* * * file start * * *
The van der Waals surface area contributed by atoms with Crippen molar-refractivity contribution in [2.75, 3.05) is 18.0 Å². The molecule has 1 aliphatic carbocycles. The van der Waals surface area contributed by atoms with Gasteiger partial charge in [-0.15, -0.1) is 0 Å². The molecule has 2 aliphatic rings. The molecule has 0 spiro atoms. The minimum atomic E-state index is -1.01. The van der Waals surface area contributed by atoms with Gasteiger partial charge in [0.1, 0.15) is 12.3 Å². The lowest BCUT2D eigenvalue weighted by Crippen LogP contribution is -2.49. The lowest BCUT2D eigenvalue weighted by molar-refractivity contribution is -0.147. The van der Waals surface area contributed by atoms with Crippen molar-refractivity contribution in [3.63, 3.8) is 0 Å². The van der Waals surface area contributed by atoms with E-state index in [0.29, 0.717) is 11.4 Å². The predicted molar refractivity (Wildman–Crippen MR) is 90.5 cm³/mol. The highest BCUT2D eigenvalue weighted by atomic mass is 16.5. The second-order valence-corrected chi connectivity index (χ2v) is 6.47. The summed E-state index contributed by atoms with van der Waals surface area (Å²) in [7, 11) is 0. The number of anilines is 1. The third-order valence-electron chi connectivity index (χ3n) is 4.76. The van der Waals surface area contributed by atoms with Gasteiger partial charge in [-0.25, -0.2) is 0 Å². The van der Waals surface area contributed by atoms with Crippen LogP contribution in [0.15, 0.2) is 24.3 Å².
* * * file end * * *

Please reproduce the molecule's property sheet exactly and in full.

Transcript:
The van der Waals surface area contributed by atoms with Crippen molar-refractivity contribution in [2.75, 3.05) is 18.0 Å². The molecule has 1 aliphatic carbocycles. The van der Waals surface area contributed by atoms with Gasteiger partial charge in [-0.15, -0.1) is 0 Å². The molecule has 2 aliphatic rings. The molecule has 0 spiro atoms. The minimum atomic E-state index is -1.01. The van der Waals surface area contributed by atoms with Gasteiger partial charge in [0.1, 0.15) is 12.3 Å². The lowest BCUT2D eigenvalue weighted by Crippen LogP contribution is -2.49. The lowest BCUT2D eigenvalue weighted by molar-refractivity contribution is -0.147. The van der Waals surface area contributed by atoms with Crippen molar-refractivity contribution in [3.63, 3.8) is 0 Å². The van der Waals surface area contributed by atoms with E-state index in [0.29, 0.717) is 11.4 Å². The predicted molar refractivity (Wildman–Crippen MR) is 90.5 cm³/mol. The highest BCUT2D eigenvalue weighted by atomic mass is 16.5. The second-order valence-corrected chi connectivity index (χ2v) is 6.47. The summed E-state index contributed by atoms with van der Waals surface area (Å²) in [7, 11) is 0. The number of anilines is 1. The third-order valence-electron chi connectivity index (χ3n) is 4.76. The van der Waals surface area contributed by atoms with Gasteiger partial charge in [-0.25, -0.2) is 0 Å². The van der Waals surface area contributed by atoms with Crippen LogP contribution in [0.15, 0.2) is 24.3 Å².